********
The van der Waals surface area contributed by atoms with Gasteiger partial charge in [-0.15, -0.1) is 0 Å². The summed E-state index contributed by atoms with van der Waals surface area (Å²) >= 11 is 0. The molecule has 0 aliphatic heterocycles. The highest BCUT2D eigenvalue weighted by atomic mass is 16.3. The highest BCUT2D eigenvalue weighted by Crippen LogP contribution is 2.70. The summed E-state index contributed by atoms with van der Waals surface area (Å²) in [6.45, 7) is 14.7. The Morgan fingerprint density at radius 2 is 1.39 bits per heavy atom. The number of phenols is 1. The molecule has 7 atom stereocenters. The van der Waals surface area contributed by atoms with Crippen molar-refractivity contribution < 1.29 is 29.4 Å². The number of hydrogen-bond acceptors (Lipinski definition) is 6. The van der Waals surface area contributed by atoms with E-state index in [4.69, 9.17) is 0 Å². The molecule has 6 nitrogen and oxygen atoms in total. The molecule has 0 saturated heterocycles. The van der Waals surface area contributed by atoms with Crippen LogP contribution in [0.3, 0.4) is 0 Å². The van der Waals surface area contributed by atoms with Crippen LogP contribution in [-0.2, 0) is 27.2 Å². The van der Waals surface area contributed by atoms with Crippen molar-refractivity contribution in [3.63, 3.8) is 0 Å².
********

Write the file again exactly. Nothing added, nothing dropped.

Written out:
The van der Waals surface area contributed by atoms with Gasteiger partial charge in [-0.15, -0.1) is 0 Å². The summed E-state index contributed by atoms with van der Waals surface area (Å²) >= 11 is 0. The molecule has 0 aliphatic heterocycles. The highest BCUT2D eigenvalue weighted by atomic mass is 16.3. The highest BCUT2D eigenvalue weighted by Crippen LogP contribution is 2.70. The summed E-state index contributed by atoms with van der Waals surface area (Å²) in [6.45, 7) is 14.7. The Morgan fingerprint density at radius 2 is 1.39 bits per heavy atom. The number of phenols is 1. The molecule has 7 atom stereocenters. The van der Waals surface area contributed by atoms with Crippen molar-refractivity contribution < 1.29 is 29.4 Å². The number of hydrogen-bond acceptors (Lipinski definition) is 6. The van der Waals surface area contributed by atoms with E-state index in [4.69, 9.17) is 0 Å². The molecule has 6 nitrogen and oxygen atoms in total. The molecule has 0 saturated heterocycles. The van der Waals surface area contributed by atoms with Crippen LogP contribution in [0.3, 0.4) is 0 Å². The van der Waals surface area contributed by atoms with Crippen LogP contribution in [-0.2, 0) is 27.2 Å². The van der Waals surface area contributed by atoms with Crippen molar-refractivity contribution in [3.63, 3.8) is 0 Å².